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Function question

  1. Dec 19, 2005 #1
    why cant functions be one to many ? from reals to reals ?
     
  2. jcsd
  3. Dec 19, 2005 #2

    TD

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    Because we define a function otherwise, it uniquely associates elements from the domain with an element of the image.
    They can be one-to-one or more generally, many-to-one but never one-to-many.
     
  4. Dec 19, 2005 #3
    so its a convention ?

    how about the inverse function of a many to one function ?
     
  5. Dec 19, 2005 #4

    TD

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    A function is only invertible iff it is a bijection (although you can generalize this for many-to-one functions such as sin(x) etc, by limiting the range to obtain the 'principle value').
     
    Last edited: Dec 19, 2005
  6. Dec 19, 2005 #5
    whats the differnce between bijection and surjection ?

    what do you mean by generalise ?
     
  7. Dec 19, 2005 #6

    TD

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    If f:A->B is a surjection, every element of B is the image of an element of A.
    A bijection is one-to-one.

    With generalize I meant that strictly, only bijections are invertible. We can however define inverse functions for many-to-one's such as sin(x), although we have to realise that this is no longer a many-to-one but a one-to-many then, which can be 'solved' in a way by using the principle value.
     
  8. Dec 19, 2005 #7
    by image do you mean range of function ?

    but looking it up on mathworld, it shows two diagrams both of which are identical except there are a few points which are outside the range

    Please could you make the differences clearer ?
     
  9. Dec 19, 2005 #8

    matt grime

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    Properly a function is single valued, that is part of its definition. Some times we like to relax this to allow many valued things, usually for convenience, thus given f: X --> Y we may use the symbol f^{-1}(U) and call it the inverse image of U a *SUBSET* of Y and is the (possibly empty) set of elements in X mapped to U, this is called an abuse of notation, and it is thought of as acting on SUBSETS of the image.


    The range of a function is the set Y in the above, the image is the suibset of Y that f maps onto.

    Occasionally one to many things are called correspondences instead of functions, we can make them functions by thinking of them as mapping subsets of X to subsets of Y instead of points to points.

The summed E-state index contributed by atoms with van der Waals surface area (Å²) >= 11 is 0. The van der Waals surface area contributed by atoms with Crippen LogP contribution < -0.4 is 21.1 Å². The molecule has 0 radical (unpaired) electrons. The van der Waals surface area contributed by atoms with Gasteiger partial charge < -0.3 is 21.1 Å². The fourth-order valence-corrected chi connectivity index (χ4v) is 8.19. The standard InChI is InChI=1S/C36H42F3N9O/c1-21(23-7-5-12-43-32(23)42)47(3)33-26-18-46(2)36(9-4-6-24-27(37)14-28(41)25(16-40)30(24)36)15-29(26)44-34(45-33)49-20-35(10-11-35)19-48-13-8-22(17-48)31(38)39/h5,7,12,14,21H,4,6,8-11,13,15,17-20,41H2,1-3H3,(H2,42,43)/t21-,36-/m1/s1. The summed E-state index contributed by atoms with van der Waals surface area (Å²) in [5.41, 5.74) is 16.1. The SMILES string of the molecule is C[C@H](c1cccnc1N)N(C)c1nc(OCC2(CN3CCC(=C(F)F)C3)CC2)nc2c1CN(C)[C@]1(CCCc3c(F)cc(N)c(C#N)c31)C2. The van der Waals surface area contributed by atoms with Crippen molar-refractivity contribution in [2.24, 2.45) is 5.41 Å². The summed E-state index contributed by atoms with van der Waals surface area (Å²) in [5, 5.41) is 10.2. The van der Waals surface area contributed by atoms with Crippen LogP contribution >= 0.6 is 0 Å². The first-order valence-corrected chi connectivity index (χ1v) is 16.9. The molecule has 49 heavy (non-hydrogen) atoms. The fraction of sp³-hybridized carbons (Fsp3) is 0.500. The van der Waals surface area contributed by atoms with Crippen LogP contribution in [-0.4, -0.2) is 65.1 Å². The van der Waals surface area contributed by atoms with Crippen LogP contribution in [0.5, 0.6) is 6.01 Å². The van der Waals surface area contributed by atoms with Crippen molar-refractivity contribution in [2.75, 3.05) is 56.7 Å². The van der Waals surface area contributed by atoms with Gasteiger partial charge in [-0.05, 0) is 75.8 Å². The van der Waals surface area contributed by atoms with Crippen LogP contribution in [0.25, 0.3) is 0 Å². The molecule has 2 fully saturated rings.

10. Dec 19, 2005 #9

    shmoe

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    I just want to point out a small terminology annoyance.

    If f is a function from X to Y, f:X-->Y, then

    the domain is the set X
    the codomain is the set Y
    the image is the set of elements y in Y that have at least one x in X where f(x)=y

    These three are pretty much universal (I've never seen them defined otherwise). On the other hand, range is sometimes used to refer to what I've called image above and sometimes to what I've called the codomain, so beware of how the writer has defined it.
     
    Last edited: Dec 19, 2005
  11. Dec 19, 2005 #10

    matt grime

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    Very true, i think i tend to use whatever definition the course i'm teaching requires me to use. image and codomain certainly are universal.
     
  12. Dec 20, 2005 #11

    TD

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    Right, thanks - it's a bit confusing to me since I'm not used to the Englisch terminilogy (in Dutch, we have domain, codomain and image, but nothing for 'range' afaik).
     
  13. Dec 20, 2005 #12
    As an addition to the list, preimage is generally used to talk about g-1(B) if the set B is in the image of the domain of g. Ie., the preimage of B under g. This is the same notation matt was referring to.
    I find the term preimage more geometrically pleasing than inverse, especially when buried in layers of differential geometry.
     
  14. Dec 22, 2005 #13
    How many different types of integrals are there ?
    by type, I mean the way they are to be evaluated OR integrals which are non existent

    and can they be classified ?
     
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